Through one week of practice with Rutgers, he’s certainly shown that on the field. Mixing in with the first and second teams on offense, Jones shoots through holes on the line of scrimmage, surging with adrenaline.
He knows the odds are stacked highly against him at the position. In a rotation that features five returning rushers who combined for 2,012 yards and 18 touchdowns on 417 carries, it’s highly unlikely that Jones sees any playing time as the unit’s sixth man.
But that hasn’t stopped him. And as deep as the position already is, don’t rule anything out.
Through the first week of camp, junior running back and last year’s leading rusher Desmon Peoples (out) still has yet to touch the field. With his status also updated to out, sophomore tailback Robert Martin’s activity has also been quelled.
And fifth-year senior Paul James — without a doubt one of the nation’s top running backs when healthy — hasn’t played in a game since tearing his right ACL on Sept. 20 at Navy.
Prior to that setback, James, who hasn’t played a full season since his high school days at Group 1 Glassboro (New Jersey), had his season cut short with a fractured fibula in 2013.
If his number were ever to get called — just as it has for the likes of James, Peoples, Martin, Goodwin and sophomore Josh Hicks in the past two seasons — does Jones think he has what it takes to fill the void?
“Absolutely,” Jones said. “When my opportunity comes, I plan on taking full advantage of it. I mean, of course (head) coach (Kyle) Flood makes that decision when my decision or time will come. But you know, when that time comes, absolutely I feel like I can make a big impact.”
At the same time, Jones respects and looks up to the five Knights ahead of him in that rotation. Seeing how much of an impact they have been able to make and the experience they possess going head up against the gritty front sevens that linger in the physical Big Ten Conference, he’s been all ears since reporting to camp Aug. 9.
“They teach me almost everything that I know,” Jones said. “Ever since I got here, they’ve been a huge help. They’ve been giving me a lot of advice on what to do, what not to do. And when I came here … I just exploded through holes and wasn’t really patient enough.”
During Media Day, first-year offensive coordinator Ben McDaniels harped on the character of the running backs unit that starts with the top five returning Knights in the rotation.
“They enjoy being in the same room together. They support each other and they are excited for each other's successes,” McDaniels said. “It would be different if one or multiple guys had some significant egos that were concerning, but that's certainly not the case.”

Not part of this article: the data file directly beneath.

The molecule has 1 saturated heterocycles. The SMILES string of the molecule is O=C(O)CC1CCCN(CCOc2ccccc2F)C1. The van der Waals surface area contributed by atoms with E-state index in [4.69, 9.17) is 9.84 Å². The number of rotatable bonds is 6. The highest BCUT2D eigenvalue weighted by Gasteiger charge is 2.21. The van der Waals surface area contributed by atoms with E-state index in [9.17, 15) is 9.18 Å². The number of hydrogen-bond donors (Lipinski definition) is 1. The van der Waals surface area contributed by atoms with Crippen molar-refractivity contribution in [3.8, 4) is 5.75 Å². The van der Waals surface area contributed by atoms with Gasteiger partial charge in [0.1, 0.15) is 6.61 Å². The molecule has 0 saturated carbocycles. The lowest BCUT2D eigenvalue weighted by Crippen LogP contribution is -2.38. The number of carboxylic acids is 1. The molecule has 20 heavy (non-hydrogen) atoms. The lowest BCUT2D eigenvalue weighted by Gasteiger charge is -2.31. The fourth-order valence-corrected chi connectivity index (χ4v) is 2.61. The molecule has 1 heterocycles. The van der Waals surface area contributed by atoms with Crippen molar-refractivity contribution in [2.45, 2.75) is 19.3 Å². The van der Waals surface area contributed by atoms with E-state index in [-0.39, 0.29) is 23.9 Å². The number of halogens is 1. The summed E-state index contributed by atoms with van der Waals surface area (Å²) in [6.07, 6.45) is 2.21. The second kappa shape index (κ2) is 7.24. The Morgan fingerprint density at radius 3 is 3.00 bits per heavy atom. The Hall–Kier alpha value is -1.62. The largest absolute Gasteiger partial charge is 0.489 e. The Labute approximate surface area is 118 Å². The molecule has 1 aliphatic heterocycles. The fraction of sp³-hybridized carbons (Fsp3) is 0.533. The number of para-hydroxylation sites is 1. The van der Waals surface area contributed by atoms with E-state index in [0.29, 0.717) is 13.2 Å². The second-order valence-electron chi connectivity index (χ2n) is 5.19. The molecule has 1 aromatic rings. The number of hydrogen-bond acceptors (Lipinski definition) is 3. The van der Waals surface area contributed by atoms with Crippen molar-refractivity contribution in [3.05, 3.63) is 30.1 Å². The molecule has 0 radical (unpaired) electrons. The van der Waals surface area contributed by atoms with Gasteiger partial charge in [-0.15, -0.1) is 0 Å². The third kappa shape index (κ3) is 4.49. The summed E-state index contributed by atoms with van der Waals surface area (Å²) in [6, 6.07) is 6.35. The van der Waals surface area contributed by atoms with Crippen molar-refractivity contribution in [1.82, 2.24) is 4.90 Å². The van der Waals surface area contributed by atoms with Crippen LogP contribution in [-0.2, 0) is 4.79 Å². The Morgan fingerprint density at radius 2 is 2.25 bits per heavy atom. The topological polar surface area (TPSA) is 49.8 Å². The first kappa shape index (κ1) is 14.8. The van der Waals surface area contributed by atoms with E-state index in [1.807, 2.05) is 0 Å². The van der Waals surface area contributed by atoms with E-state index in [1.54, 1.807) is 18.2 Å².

In some capacity, all five of them have been the new guy at one point and they shared some advice with the latest newcomer.
“They told me to just really let the game come to me and just play my game, be smart — just take my time and be a little bit more patient when I run the ball,” Jones said. “And in film, and everything like that, they help me out a tremendous amount.”
The first scrimmage of training camp takes place on Monday.
All eyes are locked on the quarterback competition between sophomores Chris Laviano and Hayden Rettig. Elsewhere, the offensive line looks to fill in some of the gaping holes left at center, right tackle and left guard.
The first inter-squad action of August marks the first time the Knights hit the turf for a game-like atmosphere at High Point Solutions Stadium since the Scarlet-White spring game on April 24.
Jones is still trying to take it all in.
“It’s a beautiful thing,” he said. “Clearly, this has been a dream of mine since I was a little, little, little kid watching Rutgers.”
For obvious reasons, Flood’s attention has been locked onto the evaluations of other members of the team at other positions on the roster.
But Jones has managed to catch the eye of his fourth-year head coach.
“He’s done a nice job. Yeah, I think Greg’s done a nice job,” Flood said. “I think it’s still a little early, but I like his effort. That’s probably the best thing he’s done so far.”
Regardless of where he’s lined up on the field, Jones has one message for all the Rutgers fans that may not be too familiar with him just yet.
“I’m here to play, and be a huge asset at any way, shape or form,” he said. “It may not be running back, whatever the case may be. Whatever I can help this team do, I’m here to do.”
For Jones, it’s all out of love — love for his home state, love for the team he grew up bleeding scarlet for as a die-hard Rutgers fan and most importantly, for the love of the game.
“I’m open to play any position,” he said. “I love the game. The game is what drives me to play. It doesn’t matter what position it is. So, whatever I can do to help this team, I’ll do it. Anything.”
For updates on the Rutgers football team, follow @GarrettStepien and @TargumSports on Twitter.